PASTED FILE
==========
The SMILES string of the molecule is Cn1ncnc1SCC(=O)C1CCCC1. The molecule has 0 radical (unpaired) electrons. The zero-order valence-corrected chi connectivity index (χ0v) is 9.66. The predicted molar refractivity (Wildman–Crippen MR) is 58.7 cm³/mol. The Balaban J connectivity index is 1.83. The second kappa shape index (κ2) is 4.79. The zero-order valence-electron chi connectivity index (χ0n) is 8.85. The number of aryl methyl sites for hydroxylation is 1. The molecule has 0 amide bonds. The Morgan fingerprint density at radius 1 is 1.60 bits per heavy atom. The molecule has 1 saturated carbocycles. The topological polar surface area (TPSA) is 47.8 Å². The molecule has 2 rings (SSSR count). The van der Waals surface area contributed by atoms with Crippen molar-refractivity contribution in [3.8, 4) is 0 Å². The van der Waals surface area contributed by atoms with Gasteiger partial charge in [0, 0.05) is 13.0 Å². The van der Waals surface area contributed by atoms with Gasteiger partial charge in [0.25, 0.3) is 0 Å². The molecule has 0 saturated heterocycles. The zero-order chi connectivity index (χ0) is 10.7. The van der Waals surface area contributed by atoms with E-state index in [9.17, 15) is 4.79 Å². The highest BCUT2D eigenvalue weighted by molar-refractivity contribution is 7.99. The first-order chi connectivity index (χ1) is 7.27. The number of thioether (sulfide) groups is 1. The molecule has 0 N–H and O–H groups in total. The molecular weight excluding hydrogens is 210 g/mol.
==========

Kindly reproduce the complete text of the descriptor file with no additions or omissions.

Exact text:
The SMILES string of the molecule is Cn1ncnc1SCC(=O)C1CCCC1. The molecule has 0 radical (unpaired) electrons. The zero-order valence-corrected chi connectivity index (χ0v) is 9.66. The predicted molar refractivity (Wildman–Crippen MR) is 58.7 cm³/mol. The Balaban J connectivity index is 1.83. The second kappa shape index (κ2) is 4.79. The zero-order valence-electron chi connectivity index (χ0n) is 8.85. The number of aryl methyl sites for hydroxylation is 1. The molecule has 0 amide bonds. The Morgan fingerprint density at radius 1 is 1.60 bits per heavy atom. The molecule has 1 saturated carbocycles. The topological polar surface area (TPSA) is 47.8 Å². The molecule has 2 rings (SSSR count). The van der Waals surface area contributed by atoms with Crippen molar-refractivity contribution in [3.8, 4) is 0 Å². The van der Waals surface area contributed by atoms with Gasteiger partial charge in [0, 0.05) is 13.0 Å². The van der Waals surface area contributed by atoms with Gasteiger partial charge in [0.25, 0.3) is 0 Å². The molecule has 0 saturated heterocycles. The zero-order chi connectivity index (χ0) is 10.7. The van der Waals surface area contributed by atoms with E-state index in [9.17, 15) is 4.79 Å². The highest BCUT2D eigenvalue weighted by molar-refractivity contribution is 7.99. The first-order chi connectivity index (χ1) is 7.27. The number of thioether (sulfide) groups is 1. The molecule has 0 N–H and O–H groups in total. The molecular weight excluding hydrogens is 210 g/mol.